Playing by their own rules
Antlers' owners made mark on town's history
Yampa — You either loved them or you hated them. Regardless, they were the most popular couple in Yampa for decades.
Mike and Emily Benedick, who died recently within a week of each other, Emily on Feb. 25 and Mike on March 5, were the talk of the town. Their kindness brought in the regulars, and their stubborn old ways either drew the attention of open minds or turned away those who didn’t like to be told what to do.
Longtime owners of the century-old Antlers Cafe and Bar in Yampa, the couple ran the establishment in a way that was all their own.
“Neither one of them would put up with anyone’s nonsense,” said friend and part-time Yampa archivist Jeanie Peterson. “They had their own rules and their own way of keeping them. They did things to tease people and give people a hard time, whether they liked it or not.”
One of the most famous of Mike’s rules was the “no walking with a drink” rule. If you had a drink, you had to be seated.
“There was this one guy who got a drink at the bar and got up to take it back to his table, where his friends were, and Mike told him to sit back down,” Peterson said. “The guy said, ‘Are you crazy?’ and Mike said, ‘You can call me crazy all you want, but you better sit down.'”
Mike began his career as a coal miner in Oak Creek. He also enjoyed gambling and played poker all over the valley. His brother-in-law, Joe Morris, ran The Antlers, which was a saloon at the time, so Mike often found himself there running the poker tables.
Mike married Emily on June 30, 1928, and the couple began working at the Antlers in 1933. Four years later, they bought the bar.
The Antlers turned into a pool hall during prohibition, then later back into a bar.
The Benedicks added food to the menu, and even later, added a liquor store in the northeast corner of the building.
Mike and Emily were both stern and set in their ways, but at the same time, they were welcoming, warm-hearted people.
At many times in the 1940s and early ’50s, The Antlers was more of a place to visit than a money-making cafe. As there were more men than women because of the mines and ranches, there was often no place to go, so the lonely cowboys would go into the cafe simply to visit.
“They would come in to Mike’s and they could sit there, and if nothing else, they could be important for a little while,” Yampa historian Paul Bonnifield said. “They could talk to Mike or Emily or somebody else about something that was generally fairly drab. But they could at least talk about something and have a sense that there was somebody who gave a damn. That’s how they built a reputation, and people liked them.”
With so many “visitors,” the couple didn’t make a lot of money selling drinks. But they stayed open anyway. They lived in the back of the building where the gambling room once was, so when they woke up in the morning, they were already essentially at work.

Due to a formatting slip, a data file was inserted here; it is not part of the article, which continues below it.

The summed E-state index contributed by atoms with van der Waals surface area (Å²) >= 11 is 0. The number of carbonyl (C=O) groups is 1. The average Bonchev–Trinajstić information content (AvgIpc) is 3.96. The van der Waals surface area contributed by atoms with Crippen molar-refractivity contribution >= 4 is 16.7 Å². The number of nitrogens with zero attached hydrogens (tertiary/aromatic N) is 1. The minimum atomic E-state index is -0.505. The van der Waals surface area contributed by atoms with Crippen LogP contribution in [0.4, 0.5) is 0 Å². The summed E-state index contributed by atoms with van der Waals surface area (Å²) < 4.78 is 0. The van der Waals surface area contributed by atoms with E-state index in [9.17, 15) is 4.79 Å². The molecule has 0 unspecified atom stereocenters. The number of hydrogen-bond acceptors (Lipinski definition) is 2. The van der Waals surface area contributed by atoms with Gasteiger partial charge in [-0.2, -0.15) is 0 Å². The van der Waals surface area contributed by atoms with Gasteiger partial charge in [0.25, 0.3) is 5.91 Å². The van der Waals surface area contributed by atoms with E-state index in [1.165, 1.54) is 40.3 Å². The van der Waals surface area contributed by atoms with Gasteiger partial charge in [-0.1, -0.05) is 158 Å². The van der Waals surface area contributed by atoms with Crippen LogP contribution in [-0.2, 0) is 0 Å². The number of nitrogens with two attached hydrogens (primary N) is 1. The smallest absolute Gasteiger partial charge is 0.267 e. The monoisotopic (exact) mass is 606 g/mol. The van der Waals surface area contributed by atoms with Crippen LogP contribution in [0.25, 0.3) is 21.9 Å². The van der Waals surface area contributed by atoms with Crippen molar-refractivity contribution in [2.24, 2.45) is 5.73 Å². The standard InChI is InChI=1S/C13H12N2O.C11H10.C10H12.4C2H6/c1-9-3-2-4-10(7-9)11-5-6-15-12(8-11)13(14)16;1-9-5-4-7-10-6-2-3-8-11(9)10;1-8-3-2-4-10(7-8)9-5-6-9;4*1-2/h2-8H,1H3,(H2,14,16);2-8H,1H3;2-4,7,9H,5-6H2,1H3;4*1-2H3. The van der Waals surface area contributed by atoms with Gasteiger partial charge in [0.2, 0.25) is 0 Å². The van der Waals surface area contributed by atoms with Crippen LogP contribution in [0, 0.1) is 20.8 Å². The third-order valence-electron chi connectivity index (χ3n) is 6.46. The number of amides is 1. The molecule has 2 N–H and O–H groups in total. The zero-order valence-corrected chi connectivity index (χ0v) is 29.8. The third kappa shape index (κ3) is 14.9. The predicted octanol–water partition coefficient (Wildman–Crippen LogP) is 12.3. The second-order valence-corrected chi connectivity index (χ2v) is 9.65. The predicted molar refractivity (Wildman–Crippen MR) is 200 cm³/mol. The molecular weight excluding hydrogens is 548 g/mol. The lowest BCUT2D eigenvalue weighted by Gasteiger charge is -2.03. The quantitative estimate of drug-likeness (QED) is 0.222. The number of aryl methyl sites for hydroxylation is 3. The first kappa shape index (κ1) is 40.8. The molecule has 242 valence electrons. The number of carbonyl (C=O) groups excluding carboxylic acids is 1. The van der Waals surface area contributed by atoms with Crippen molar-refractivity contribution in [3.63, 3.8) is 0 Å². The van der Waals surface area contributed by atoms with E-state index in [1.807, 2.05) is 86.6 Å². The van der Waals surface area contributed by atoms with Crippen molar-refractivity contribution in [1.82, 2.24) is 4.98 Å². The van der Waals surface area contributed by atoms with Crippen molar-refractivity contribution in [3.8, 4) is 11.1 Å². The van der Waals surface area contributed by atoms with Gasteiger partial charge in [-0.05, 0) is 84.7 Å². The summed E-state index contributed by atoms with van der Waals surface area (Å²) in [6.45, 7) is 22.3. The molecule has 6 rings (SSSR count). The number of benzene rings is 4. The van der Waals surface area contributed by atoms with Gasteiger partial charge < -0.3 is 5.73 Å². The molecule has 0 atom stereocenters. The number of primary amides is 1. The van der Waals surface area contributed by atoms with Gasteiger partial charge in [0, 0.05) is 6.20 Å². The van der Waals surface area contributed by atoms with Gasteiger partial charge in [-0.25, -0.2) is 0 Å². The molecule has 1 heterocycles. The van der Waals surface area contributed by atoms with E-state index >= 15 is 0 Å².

In times when money was short, after World War II in the ’50s and ’60s, Mike and Emily still kept going. Even when the timber and ranching industries were in a depression and few people came in, the Antlers endured.
“In today’s world, generally speaking, if a person was in business and had to go through that period of leanness that they had, when there were very few customers, they’d shut down and go somewhere else,” Bonnifield said.
As the Benedicks stayed in business, they were “in-tune with the times,” Bonnifield said. They knew the ranching community, and the ranching community knew them. But soon the times changed, and so did the Benedicks.
The 1960s brought a change from an overall conservative ranching community to a liberal tourist-driven society. Different political and social ideas came with hippies and changed the face of Yampa, which made Mike bitter, Bonnifield said.
“People were leaving town, but Mike said, ‘This is where I made my money. This is where I’m going to stay.’ And he did that,” Bonnifield said.
Mike had offers from some who wanted to buy the bar, but he wouldn’t budge.
“His life was that place,” Bonnifield said. “He put 24 hours a day into that place for 40 years. It was his life.”
With their health failing, the couple decided to close the bar in 1996; it eventually sold.
In recent years, Emily moved in with her daughter in Craig, while Mike went to the Doak Walker Care Center in Steamboat Springs.
“When they left, it was never the same,” Peterson said. “They added a lot of color to Yampa.”
The color Mike and Emily brought came from running their business the way they wanted. The Antlers wasn’t Burger King. Visitors didn’t get it “your way” — they got it Mike’s way.
“Some people would come by just to see, ‘Is this guy for real?'” Peterson said. “Mike and Emily could both be grumpy, but once you go to know them, they were hysterical. They would sometimes try to out-joke each other. They were a really sweet couple.”
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Editor’s note: This story is part of an ongoing series highlighting voters throughout Colorado’s 3rd Congressional District. Through the month of May, the Glenwood Springs Post Independent, The Aspen Times, Steamboat Pilot & Today, Craig…